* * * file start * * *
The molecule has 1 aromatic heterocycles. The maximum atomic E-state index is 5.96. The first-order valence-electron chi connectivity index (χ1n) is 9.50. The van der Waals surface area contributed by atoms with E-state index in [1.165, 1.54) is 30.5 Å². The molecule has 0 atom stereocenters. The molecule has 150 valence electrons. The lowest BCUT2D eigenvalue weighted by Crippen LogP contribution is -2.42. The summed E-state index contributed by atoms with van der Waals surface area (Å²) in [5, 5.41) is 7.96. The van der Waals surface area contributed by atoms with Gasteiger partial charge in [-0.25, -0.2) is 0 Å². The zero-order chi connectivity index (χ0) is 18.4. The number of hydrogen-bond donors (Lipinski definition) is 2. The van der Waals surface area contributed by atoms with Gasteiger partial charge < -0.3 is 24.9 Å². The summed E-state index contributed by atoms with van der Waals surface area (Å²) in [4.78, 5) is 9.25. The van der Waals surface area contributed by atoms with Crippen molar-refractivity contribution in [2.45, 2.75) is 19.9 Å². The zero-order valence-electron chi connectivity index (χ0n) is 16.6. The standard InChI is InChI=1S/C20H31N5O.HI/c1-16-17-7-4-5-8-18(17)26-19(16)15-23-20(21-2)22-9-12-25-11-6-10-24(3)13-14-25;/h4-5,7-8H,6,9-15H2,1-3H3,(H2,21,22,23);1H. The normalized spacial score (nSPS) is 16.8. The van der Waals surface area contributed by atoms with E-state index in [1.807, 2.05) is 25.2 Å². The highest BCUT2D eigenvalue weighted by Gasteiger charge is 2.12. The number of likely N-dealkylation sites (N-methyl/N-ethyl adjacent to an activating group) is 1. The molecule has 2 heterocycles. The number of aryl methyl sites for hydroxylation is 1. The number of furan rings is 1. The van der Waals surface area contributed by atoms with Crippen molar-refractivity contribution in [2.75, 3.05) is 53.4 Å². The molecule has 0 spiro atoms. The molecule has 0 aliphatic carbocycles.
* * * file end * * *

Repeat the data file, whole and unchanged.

The molecule has 1 aromatic heterocycles. The maximum atomic E-state index is 5.96. The first-order valence-electron chi connectivity index (χ1n) is 9.50. The van der Waals surface area contributed by atoms with E-state index in [1.165, 1.54) is 30.5 Å². The molecule has 0 atom stereocenters. The molecule has 150 valence electrons. The lowest BCUT2D eigenvalue weighted by Crippen LogP contribution is -2.42. The summed E-state index contributed by atoms with van der Waals surface area (Å²) in [5, 5.41) is 7.96. The van der Waals surface area contributed by atoms with Gasteiger partial charge in [-0.25, -0.2) is 0 Å². The zero-order chi connectivity index (χ0) is 18.4. The number of hydrogen-bond donors (Lipinski definition) is 2. The van der Waals surface area contributed by atoms with Gasteiger partial charge < -0.3 is 24.9 Å². The summed E-state index contributed by atoms with van der Waals surface area (Å²) in [4.78, 5) is 9.25. The van der Waals surface area contributed by atoms with Crippen molar-refractivity contribution in [2.45, 2.75) is 19.9 Å². The zero-order valence-electron chi connectivity index (χ0n) is 16.6. The standard InChI is InChI=1S/C20H31N5O.HI/c1-16-17-7-4-5-8-18(17)26-19(16)15-23-20(21-2)22-9-12-25-11-6-10-24(3)13-14-25;/h4-5,7-8H,6,9-15H2,1-3H3,(H2,21,22,23);1H. The normalized spacial score (nSPS) is 16.8. The van der Waals surface area contributed by atoms with E-state index in [1.807, 2.05) is 25.2 Å². The highest BCUT2D eigenvalue weighted by Gasteiger charge is 2.12. The number of likely N-dealkylation sites (N-methyl/N-ethyl adjacent to an activating group) is 1. The molecule has 2 heterocycles. The number of aryl methyl sites for hydroxylation is 1. The number of furan rings is 1. The van der Waals surface area contributed by atoms with Crippen molar-refractivity contribution in [2.75, 3.05) is 53.4 Å². The molecule has 0 spiro atoms. The molecule has 0 aliphatic carbocycles.